Room: Leverhulme Library, Columbia House, LSE (COL.6.15)

Abstract: The way we build AI agents is based on machine learning and vast masses of training data, which is often the result of human activities.The consequences of this methodology are manifold, from privacy concerns to issues relative to implicit bias and discrimination. The business model underlying much of AI today is based on personalisation of services, which - for some - can generate concerns of personal data collection, possible manipulation of behaviour, and unexplored questions about dynamic pricing, opinion polarisation and possibly addiction. Understanding the technical and business models behind modern AI helps us understand the various challenges we face, devise regulation, and also consider possible negative effects of new technologies once deployed in society. 

Thursday 7 February 2019
Matching with text data: An experimental evaluation of methods for matching documents and of measuring match quality


Speaker: Aaron R. Kaufman (PhD Candidate, Harvard University)

Date: Thursday 7 February 2019, 2.30pm - 4.00pm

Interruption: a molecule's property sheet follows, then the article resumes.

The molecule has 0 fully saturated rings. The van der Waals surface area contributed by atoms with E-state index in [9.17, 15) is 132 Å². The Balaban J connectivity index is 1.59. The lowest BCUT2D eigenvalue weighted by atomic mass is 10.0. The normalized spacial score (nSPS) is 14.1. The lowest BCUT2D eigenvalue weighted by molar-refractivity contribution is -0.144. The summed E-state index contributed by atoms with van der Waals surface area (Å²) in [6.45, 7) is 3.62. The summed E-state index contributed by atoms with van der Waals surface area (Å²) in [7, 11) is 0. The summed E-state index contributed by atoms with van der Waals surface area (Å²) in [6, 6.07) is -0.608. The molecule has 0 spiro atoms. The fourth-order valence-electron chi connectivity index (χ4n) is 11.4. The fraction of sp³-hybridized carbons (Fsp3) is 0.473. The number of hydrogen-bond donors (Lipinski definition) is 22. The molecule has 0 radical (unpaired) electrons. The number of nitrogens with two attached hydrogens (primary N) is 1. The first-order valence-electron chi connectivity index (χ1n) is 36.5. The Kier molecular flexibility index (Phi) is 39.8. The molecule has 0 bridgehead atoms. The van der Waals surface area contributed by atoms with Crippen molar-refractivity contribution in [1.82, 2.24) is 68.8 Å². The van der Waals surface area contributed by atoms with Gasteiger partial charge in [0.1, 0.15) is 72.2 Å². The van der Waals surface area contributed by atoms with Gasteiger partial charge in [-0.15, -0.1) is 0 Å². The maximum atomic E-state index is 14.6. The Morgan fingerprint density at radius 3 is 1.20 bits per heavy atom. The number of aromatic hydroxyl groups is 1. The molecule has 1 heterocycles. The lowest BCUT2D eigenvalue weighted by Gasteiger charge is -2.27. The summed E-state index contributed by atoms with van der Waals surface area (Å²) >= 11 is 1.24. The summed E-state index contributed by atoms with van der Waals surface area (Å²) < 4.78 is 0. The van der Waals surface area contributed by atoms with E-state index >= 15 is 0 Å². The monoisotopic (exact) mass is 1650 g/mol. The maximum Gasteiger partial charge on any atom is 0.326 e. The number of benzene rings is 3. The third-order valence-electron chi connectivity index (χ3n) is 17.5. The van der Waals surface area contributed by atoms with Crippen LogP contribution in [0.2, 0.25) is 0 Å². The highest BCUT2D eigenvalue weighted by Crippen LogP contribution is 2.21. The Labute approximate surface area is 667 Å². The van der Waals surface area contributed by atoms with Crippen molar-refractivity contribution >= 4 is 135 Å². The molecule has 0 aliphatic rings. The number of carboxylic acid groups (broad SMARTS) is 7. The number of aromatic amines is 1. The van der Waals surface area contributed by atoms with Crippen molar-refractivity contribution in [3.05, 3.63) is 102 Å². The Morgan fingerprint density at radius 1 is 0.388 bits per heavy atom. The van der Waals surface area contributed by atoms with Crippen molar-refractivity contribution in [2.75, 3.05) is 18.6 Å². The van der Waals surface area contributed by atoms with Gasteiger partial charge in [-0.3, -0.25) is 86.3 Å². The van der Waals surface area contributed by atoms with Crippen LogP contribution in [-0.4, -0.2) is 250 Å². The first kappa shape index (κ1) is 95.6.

Room: Leverhulme Library, Columbia House, LSE (COL.6.15)

Abstract: Matching for causal inference is a well-studied problem, but standard methods fail when the units to match are text documents: the high-dimensional and rich nature of the data renders exact matching infeasible, causes propensity scores to produce incomparable matches, and makes assessing match quality difficult. In this talk, Aaron Kaufman characterizes a framework for matching text documents that decomposes existing methods into: (1) the choice of text representation, and (2) the choice of distance metric, investigate how different choices within this framework affect both the quantity and quality of matches identified through a systematic multifactor evaluation experiment using human subjects, and apply the results to the study of media bias.

Thursday 24 January 2019
Unfolding-Model-Based visualization: Theory, method and application


Speaker: Dr Yunxiao Chen (Assistant Professor, Department of Statistics, LSE)

Date: Thursday 7 February 2019, 2.30pm - 4.00pm

Room: Leverhulme Library, Columbia House, LSE (COL.6.15)